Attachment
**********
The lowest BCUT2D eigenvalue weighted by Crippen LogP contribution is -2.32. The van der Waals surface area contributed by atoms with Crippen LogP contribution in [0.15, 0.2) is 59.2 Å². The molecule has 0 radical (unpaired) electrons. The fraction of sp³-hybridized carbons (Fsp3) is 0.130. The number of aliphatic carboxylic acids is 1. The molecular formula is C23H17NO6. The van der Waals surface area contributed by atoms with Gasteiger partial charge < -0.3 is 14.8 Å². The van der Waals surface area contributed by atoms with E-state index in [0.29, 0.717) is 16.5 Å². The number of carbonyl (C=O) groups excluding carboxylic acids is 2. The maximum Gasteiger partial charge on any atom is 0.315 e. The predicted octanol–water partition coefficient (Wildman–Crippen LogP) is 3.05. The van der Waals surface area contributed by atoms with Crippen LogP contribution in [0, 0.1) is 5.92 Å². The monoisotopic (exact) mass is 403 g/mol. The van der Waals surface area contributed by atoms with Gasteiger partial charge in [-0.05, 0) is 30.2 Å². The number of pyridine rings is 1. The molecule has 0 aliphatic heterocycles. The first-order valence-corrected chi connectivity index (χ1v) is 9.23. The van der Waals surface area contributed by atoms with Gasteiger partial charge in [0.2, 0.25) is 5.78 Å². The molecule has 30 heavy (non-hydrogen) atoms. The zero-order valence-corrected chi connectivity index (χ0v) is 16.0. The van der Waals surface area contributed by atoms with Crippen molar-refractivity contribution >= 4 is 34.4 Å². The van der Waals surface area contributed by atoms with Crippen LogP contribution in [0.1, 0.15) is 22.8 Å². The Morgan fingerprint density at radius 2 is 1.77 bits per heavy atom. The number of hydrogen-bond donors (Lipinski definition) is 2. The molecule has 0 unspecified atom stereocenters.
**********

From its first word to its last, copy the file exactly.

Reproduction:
The lowest BCUT2D eigenvalue weighted by Crippen LogP contribution is -2.32. The van der Waals surface area contributed by atoms with Crippen LogP contribution in [0.15, 0.2) is 59.2 Å². The molecule has 0 radical (unpaired) electrons. The fraction of sp³-hybridized carbons (Fsp3) is 0.130. The number of aliphatic carboxylic acids is 1. The molecular formula is C23H17NO6. The van der Waals surface area contributed by atoms with Gasteiger partial charge < -0.3 is 14.8 Å². The van der Waals surface area contributed by atoms with E-state index in [0.29, 0.717) is 16.5 Å². The number of carbonyl (C=O) groups excluding carboxylic acids is 2. The maximum Gasteiger partial charge on any atom is 0.315 e. The predicted octanol–water partition coefficient (Wildman–Crippen LogP) is 3.05. The van der Waals surface area contributed by atoms with Crippen LogP contribution in [0, 0.1) is 5.92 Å². The monoisotopic (exact) mass is 403 g/mol. The van der Waals surface area contributed by atoms with Gasteiger partial charge in [-0.05, 0) is 30.2 Å². The number of pyridine rings is 1. The molecule has 0 aliphatic heterocycles. The first-order valence-corrected chi connectivity index (χ1v) is 9.23. The van der Waals surface area contributed by atoms with Gasteiger partial charge in [0.2, 0.25) is 5.78 Å². The molecule has 30 heavy (non-hydrogen) atoms. The zero-order valence-corrected chi connectivity index (χ0v) is 16.0. The van der Waals surface area contributed by atoms with Crippen molar-refractivity contribution >= 4 is 34.4 Å². The van der Waals surface area contributed by atoms with Crippen LogP contribution in [0.1, 0.15) is 22.8 Å². The Morgan fingerprint density at radius 2 is 1.77 bits per heavy atom. The number of hydrogen-bond donors (Lipinski definition) is 2. The molecule has 0 unspecified atom stereocenters.